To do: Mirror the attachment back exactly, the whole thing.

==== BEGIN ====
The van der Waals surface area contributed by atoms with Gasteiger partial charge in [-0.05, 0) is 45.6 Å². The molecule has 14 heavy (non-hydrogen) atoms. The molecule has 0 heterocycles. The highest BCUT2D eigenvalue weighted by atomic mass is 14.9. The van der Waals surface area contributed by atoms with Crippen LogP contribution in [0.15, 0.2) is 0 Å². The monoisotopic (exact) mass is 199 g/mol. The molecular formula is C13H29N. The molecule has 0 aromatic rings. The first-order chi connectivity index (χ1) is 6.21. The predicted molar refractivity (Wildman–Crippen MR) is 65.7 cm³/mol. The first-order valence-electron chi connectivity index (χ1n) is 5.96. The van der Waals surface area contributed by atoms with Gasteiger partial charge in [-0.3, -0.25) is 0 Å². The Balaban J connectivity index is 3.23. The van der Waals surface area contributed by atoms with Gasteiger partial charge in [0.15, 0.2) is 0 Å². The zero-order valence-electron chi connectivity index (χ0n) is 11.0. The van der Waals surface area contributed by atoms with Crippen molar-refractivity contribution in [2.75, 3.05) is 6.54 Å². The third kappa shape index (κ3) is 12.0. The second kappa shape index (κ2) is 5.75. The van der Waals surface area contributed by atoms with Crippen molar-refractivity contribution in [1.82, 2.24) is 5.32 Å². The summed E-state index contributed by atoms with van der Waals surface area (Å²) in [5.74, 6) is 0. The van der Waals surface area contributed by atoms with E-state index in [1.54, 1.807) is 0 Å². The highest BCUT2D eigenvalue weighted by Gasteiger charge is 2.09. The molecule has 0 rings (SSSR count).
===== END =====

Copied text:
The van der Waals surface area contributed by atoms with Gasteiger partial charge in [-0.05, 0) is 45.6 Å². The molecule has 14 heavy (non-hydrogen) atoms. The molecule has 0 heterocycles. The highest BCUT2D eigenvalue weighted by atomic mass is 14.9. The van der Waals surface area contributed by atoms with Crippen LogP contribution in [0.15, 0.2) is 0 Å². The monoisotopic (exact) mass is 199 g/mol. The molecular formula is C13H29N. The molecule has 0 aromatic rings. The first-order chi connectivity index (χ1) is 6.21. The predicted molar refractivity (Wildman–Crippen MR) is 65.7 cm³/mol. The first-order valence-electron chi connectivity index (χ1n) is 5.96. The van der Waals surface area contributed by atoms with Gasteiger partial charge in [-0.3, -0.25) is 0 Å². The Balaban J connectivity index is 3.23. The van der Waals surface area contributed by atoms with Gasteiger partial charge in [0.15, 0.2) is 0 Å². The zero-order valence-electron chi connectivity index (χ0n) is 11.0. The van der Waals surface area contributed by atoms with Crippen molar-refractivity contribution in [2.75, 3.05) is 6.54 Å². The third kappa shape index (κ3) is 12.0. The second kappa shape index (κ2) is 5.75. The van der Waals surface area contributed by atoms with Crippen molar-refractivity contribution in [1.82, 2.24) is 5.32 Å². The summed E-state index contributed by atoms with van der Waals surface area (Å²) in [5.74, 6) is 0. The van der Waals surface area contributed by atoms with E-state index in [1.54, 1.807) is 0 Å². The highest BCUT2D eigenvalue weighted by Gasteiger charge is 2.09. The molecule has 0 rings (SSSR count).